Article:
If we were to extract pithy lessons from literature like Freakonomics and Everything I Needed To Know About Economics I Learned from Online Dating, it’s that there is an economic dimension to everything. The reason I love writing for this blog is because it allows us to look at seemingly ordinary subjects we take for granted and examine them from new angles and perspectives. I spoke with Jared Soares about his thesis and he gave me another fresh perspective about the economics behind everything. Jared took an interesting approach with his thesis: rather than making a laymen’s subject economical, he analyzed how economic phenomena translate into human experiences. Continue reading to understand how global coffee price fluctuations have far reaching implications in human health in developing countries.
HR: How are agricultural commodity prices linked to national health? These aspects seem unrelated.
For a lot of developing countries, the majority of their economy hinges on exporting one agricultural commodity. Citizens in these fledgling economies dedicate their incomes for the bare essentials to survive. When the price of a commodity is slashed (due to market forces) and it’s the country’s major source of income, the reduction on personal incomes can be unsuitable to maintain a minimum standard of living.
HR: Your thesis specifically focuses on the coffee market. What’s the economic importance of coffee on a local and global scale?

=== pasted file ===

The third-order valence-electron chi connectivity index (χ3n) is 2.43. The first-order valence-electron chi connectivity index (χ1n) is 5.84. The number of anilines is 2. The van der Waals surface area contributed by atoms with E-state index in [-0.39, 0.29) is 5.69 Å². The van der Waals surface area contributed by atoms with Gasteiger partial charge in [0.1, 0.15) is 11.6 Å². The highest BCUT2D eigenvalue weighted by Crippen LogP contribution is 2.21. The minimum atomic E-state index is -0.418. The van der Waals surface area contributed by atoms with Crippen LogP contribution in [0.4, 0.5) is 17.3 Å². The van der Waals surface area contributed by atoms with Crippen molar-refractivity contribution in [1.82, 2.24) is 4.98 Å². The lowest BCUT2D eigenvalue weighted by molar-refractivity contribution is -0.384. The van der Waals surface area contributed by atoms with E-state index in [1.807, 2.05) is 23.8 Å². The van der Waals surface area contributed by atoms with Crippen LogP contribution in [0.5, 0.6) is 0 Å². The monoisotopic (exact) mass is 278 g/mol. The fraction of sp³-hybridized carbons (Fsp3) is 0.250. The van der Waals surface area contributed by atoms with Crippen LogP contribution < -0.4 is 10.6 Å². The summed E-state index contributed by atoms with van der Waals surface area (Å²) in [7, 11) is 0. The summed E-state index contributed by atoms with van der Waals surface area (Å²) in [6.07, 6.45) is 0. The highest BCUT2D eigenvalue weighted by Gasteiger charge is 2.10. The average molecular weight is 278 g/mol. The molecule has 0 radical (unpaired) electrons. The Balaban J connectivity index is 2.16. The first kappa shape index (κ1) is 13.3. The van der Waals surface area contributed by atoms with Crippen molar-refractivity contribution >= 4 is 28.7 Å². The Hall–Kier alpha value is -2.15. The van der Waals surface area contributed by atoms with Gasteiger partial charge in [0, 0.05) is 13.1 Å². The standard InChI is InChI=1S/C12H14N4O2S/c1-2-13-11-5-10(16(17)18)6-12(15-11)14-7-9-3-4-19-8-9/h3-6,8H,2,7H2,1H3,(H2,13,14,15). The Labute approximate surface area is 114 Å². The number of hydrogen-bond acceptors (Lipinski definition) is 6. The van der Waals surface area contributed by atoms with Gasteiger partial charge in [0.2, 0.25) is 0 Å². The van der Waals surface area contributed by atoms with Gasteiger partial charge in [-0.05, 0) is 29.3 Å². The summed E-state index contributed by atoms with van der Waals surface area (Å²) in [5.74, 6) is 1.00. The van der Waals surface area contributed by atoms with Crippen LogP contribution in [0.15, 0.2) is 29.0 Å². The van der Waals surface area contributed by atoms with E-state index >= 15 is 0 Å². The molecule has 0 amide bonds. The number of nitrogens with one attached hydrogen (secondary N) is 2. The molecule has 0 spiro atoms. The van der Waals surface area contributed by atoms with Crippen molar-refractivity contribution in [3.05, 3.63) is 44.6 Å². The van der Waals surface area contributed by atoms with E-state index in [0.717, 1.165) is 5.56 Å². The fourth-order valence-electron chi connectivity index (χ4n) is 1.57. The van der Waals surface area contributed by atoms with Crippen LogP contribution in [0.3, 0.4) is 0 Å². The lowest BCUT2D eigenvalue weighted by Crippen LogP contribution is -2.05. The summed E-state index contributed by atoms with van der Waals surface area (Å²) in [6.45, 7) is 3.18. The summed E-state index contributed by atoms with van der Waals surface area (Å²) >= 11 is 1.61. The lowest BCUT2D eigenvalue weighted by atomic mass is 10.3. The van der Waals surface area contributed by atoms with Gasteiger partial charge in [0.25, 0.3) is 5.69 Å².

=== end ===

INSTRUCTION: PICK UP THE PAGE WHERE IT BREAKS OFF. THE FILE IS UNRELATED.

About 50 countries export and sell coffee globally. The coffee sources are primarily concentrated in Latin America, North East Africa, and South East Asia. When you compare how much coffee exports constitute countries’ wealth, the results are striking. For some countries like Burundi, coffee production is a cornerstone to economic stability, making up roughly 80% of GDP. Price shocks in coffee can be extremely devastating for these individuals that don’t have diversified income sources. Contrast this with countries like Brazil, which have other thriving industries, like aeronautics. Countries that rely on exporting other goods means their entire economy and standard of living isn’t controlled by just one commodity’s price fluctuations.
HR: Can you break down your econometrics model for readers? What were you trying to find and what variables did you suspect were contributors?
In my model, I wanted to examine how coffee price fluctuations impacted infant mortality rates. I looked at 46 countries over a 20 year period, comparing changes in mortality rates within countries over this time. Obviously there are other components that determine mortality rates so I included other variables like coffee as a percentage of total exports, agriculture as a percentage of GDP, rural population figures, accessibility to water, prevalence of sanitation facilities, and vaccination rates.
HR: What were your results?
My results confirmed my initial suspicions that as coffee prices increase, infant mortality rates decrease. The rationale is that if coffee growers are paid higher prices for their crops, their health and livelihood is improved because they can afford basic necessities for survival.
HR: What are the far reaching implications for the finding from your thesis? In other words, why should we care?
Not only for coffee, but the effects of agricultural commodity prices have more than just economic implications. There are roughly 25 million coffee farmers worldwide. All of these farmers are price takers and what they sell makes up their income which determines how they live. In 2002, Burundi’s farmers were selling coffee at $.05 per pound, significantly under the cost of producing their crop. Imagine if this financial struggle was multiplied across a country where coffee was the main pillar of their economy. What happens to individuals? Families? Communities? A lot of times, a commodity price and its connection between health, well being, and standard of living isn’t very explicit. Changes in price isn’t just about economic impact, but has a humanistic dimension too.